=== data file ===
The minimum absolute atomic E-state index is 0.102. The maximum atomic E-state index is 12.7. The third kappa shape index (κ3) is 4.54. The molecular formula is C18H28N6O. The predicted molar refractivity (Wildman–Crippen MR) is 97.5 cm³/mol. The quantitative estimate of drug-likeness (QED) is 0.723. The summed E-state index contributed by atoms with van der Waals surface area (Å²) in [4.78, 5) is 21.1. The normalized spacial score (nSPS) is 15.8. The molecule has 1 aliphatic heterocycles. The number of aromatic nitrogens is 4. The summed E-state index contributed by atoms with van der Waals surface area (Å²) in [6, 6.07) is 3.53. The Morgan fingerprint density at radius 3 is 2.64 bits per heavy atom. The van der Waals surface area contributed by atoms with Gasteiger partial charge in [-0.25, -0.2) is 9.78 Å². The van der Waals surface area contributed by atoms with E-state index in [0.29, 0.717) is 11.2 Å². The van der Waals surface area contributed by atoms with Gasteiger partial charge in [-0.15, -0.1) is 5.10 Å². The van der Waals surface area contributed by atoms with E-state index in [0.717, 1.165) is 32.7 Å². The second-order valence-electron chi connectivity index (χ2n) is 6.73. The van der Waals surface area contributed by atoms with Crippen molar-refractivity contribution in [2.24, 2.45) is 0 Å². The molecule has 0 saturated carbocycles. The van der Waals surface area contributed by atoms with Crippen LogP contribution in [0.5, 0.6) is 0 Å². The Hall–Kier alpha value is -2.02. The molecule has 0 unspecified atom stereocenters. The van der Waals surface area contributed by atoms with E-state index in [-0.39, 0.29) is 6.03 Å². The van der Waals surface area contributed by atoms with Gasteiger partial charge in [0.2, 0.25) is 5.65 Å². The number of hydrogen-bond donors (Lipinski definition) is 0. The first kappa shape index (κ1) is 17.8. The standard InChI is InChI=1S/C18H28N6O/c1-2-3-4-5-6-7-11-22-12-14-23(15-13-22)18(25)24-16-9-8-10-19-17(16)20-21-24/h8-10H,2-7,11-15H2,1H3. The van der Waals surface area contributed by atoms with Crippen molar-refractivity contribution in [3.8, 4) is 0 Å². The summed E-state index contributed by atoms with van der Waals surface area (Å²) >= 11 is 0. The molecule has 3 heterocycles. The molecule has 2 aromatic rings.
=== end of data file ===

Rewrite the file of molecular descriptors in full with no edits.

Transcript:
The minimum absolute atomic E-state index is 0.102. The maximum atomic E-state index is 12.7. The third kappa shape index (κ3) is 4.54. The molecular formula is C18H28N6O. The predicted molar refractivity (Wildman–Crippen MR) is 97.5 cm³/mol. The quantitative estimate of drug-likeness (QED) is 0.723. The summed E-state index contributed by atoms with van der Waals surface area (Å²) in [4.78, 5) is 21.1. The normalized spacial score (nSPS) is 15.8. The molecule has 1 aliphatic heterocycles. The number of aromatic nitrogens is 4. The summed E-state index contributed by atoms with van der Waals surface area (Å²) in [6, 6.07) is 3.53. The Morgan fingerprint density at radius 3 is 2.64 bits per heavy atom. The van der Waals surface area contributed by atoms with Gasteiger partial charge in [-0.25, -0.2) is 9.78 Å². The van der Waals surface area contributed by atoms with E-state index in [0.29, 0.717) is 11.2 Å². The van der Waals surface area contributed by atoms with Gasteiger partial charge in [-0.15, -0.1) is 5.10 Å². The van der Waals surface area contributed by atoms with E-state index in [0.717, 1.165) is 32.7 Å². The second-order valence-electron chi connectivity index (χ2n) is 6.73. The van der Waals surface area contributed by atoms with Crippen molar-refractivity contribution in [2.24, 2.45) is 0 Å². The molecule has 0 saturated carbocycles. The van der Waals surface area contributed by atoms with Crippen LogP contribution in [0.5, 0.6) is 0 Å². The Hall–Kier alpha value is -2.02. The molecule has 0 unspecified atom stereocenters. The van der Waals surface area contributed by atoms with E-state index in [-0.39, 0.29) is 6.03 Å². The van der Waals surface area contributed by atoms with Gasteiger partial charge in [0.2, 0.25) is 5.65 Å². The number of hydrogen-bond donors (Lipinski definition) is 0. The first kappa shape index (κ1) is 17.8. The standard InChI is InChI=1S/C18H28N6O/c1-2-3-4-5-6-7-11-22-12-14-23(15-13-22)18(25)24-16-9-8-10-19-17(16)20-21-24/h8-10H,2-7,11-15H2,1H3. The van der Waals surface area contributed by atoms with Crippen molar-refractivity contribution in [3.8, 4) is 0 Å². The summed E-state index contributed by atoms with van der Waals surface area (Å²) >= 11 is 0. The molecule has 3 heterocycles. The molecule has 2 aromatic rings.